It was the last week of March, 2020, and New York was in lockdown due to spreading COVID-19 pandemic. William Tesi, an essential worker in charge of Con Edison’s fleet, remained on the job to ensure critical utility services were maintained. The 57-year old husband and father, who’s known for his mouth-watering clambakes, first noticed a low-grade fever. Without other symptoms, he wasn’t tested for the virus. He fought off the fever but felt progressively worse. His my wife called for an ambulance and William was taken to Huntington Hospital in Long Island, diagnosed with COVID-19 and intubated.
“I was in a coma for 37 days and didn’t remember anything of it when I woke up.” As a result of his long hospitalization and immobility, “I lost a lot of muscle mass. I couldn’t stand or walk. I really couldn’t do anything besides lie in bed.”
William’s family chose Kessler Institute for Rehabilitation for the next step in his recovery. “My daughter did some research and felt Kessler was the right place for me,” he said. His physician-led team of rehabilitation nurses, therapists and other specialists focused on William’s goals to “work myself back to where I was ... and be able to serve up my famous clambake,” tailoring his treatment plan to rebuild his strength and endurance.
Steadily he made gains. “The rehab team did a really great job at starting small, putting the building blocks in place to help me be able to walk again. Every day, there was another progression.” A turning point came “the first time I was able to swing my legs up onto the bed by myself.” Another, was when he first stood up with a walker. “Once I did it, it was a push to do the next thing and the next.”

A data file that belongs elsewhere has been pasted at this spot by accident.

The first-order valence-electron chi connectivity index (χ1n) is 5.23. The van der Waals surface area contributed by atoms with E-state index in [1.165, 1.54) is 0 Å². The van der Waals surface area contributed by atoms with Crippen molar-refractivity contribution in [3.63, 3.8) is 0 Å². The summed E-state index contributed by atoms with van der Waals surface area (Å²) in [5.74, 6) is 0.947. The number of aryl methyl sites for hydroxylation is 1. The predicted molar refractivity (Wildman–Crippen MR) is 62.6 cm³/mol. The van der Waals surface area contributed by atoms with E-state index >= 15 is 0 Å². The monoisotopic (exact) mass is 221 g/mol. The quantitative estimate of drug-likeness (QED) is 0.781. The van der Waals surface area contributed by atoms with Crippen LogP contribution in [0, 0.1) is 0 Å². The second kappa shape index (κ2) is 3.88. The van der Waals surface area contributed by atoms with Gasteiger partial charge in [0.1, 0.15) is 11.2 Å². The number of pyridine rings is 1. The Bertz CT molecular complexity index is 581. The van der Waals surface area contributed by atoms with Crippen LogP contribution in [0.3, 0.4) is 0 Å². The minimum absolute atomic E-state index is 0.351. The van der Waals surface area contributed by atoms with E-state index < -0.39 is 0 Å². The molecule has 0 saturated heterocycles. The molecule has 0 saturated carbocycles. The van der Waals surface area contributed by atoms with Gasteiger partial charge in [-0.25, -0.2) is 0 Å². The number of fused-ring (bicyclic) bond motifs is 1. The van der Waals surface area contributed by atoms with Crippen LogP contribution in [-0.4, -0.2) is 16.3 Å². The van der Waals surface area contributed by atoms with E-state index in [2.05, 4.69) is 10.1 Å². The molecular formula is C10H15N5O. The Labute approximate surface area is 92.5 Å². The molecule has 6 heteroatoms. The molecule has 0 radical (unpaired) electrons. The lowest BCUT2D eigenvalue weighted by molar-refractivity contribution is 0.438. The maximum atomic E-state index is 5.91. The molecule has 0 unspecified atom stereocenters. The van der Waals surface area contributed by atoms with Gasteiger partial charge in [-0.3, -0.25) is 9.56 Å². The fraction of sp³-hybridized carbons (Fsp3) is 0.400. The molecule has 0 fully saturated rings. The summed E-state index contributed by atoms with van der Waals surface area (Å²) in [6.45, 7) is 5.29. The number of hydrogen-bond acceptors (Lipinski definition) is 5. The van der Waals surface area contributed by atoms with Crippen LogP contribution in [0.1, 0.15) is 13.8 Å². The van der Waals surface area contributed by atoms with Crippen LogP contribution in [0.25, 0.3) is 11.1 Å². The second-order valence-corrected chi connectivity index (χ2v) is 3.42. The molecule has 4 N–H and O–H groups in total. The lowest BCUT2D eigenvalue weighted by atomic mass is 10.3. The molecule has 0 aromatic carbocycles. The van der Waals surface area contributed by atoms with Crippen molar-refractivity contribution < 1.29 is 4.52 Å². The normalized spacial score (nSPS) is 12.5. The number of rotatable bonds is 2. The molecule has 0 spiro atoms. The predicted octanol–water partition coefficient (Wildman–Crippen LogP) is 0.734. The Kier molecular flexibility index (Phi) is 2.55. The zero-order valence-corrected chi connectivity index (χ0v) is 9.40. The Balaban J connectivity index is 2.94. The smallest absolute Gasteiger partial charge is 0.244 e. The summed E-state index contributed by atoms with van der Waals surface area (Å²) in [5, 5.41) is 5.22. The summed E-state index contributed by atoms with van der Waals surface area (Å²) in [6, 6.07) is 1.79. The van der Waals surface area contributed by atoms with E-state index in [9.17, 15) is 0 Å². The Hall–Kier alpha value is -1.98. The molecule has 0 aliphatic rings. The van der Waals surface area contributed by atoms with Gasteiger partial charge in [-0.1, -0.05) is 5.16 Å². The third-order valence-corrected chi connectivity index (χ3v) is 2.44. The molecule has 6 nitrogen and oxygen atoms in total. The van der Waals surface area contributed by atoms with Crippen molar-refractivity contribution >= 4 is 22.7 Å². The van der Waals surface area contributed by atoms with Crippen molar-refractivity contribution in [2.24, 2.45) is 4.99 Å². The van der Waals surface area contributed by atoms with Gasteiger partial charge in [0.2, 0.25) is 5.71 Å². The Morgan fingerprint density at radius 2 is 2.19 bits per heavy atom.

William describes his Kessler experience as very positive. “The nursing staff was very responsive and friendly. Therapists were social and fun to work with.” He called out the dexterity activities with his occupational therapist that were unexpected but “enjoyable – I welcomed it,” adding that “the therapy team pushes you to do as much as you can, [but only] to a point where I don’t feel overwhelmed.”
William’s family also played a huge role in his getting back on his feet. “They’ve been incredible. Although visitation was limited due to the pandemic, we were able to FaceTime every day. They encouraged me, kept me positive and lifted my spirits when I felt exhausted.”
William admits rehab takes a bit of humility. “All the things that we take for granted, I had to relearn to do. It makes you appreciate the little things.”
He advises having the right perspective. “You’re going to have good and bad days. Keep pushing yourself to make improvements. It’s a lot of work, but there is an ultimate payoff.”
William plans to continue with outpatient rehabilitation at home. “A couple weeks ago, if I dropped something, I wasn’t able to pick it up. Now I can. I’m getting closer to being able to do all those little things again... and I can’t wait to host a clambake.”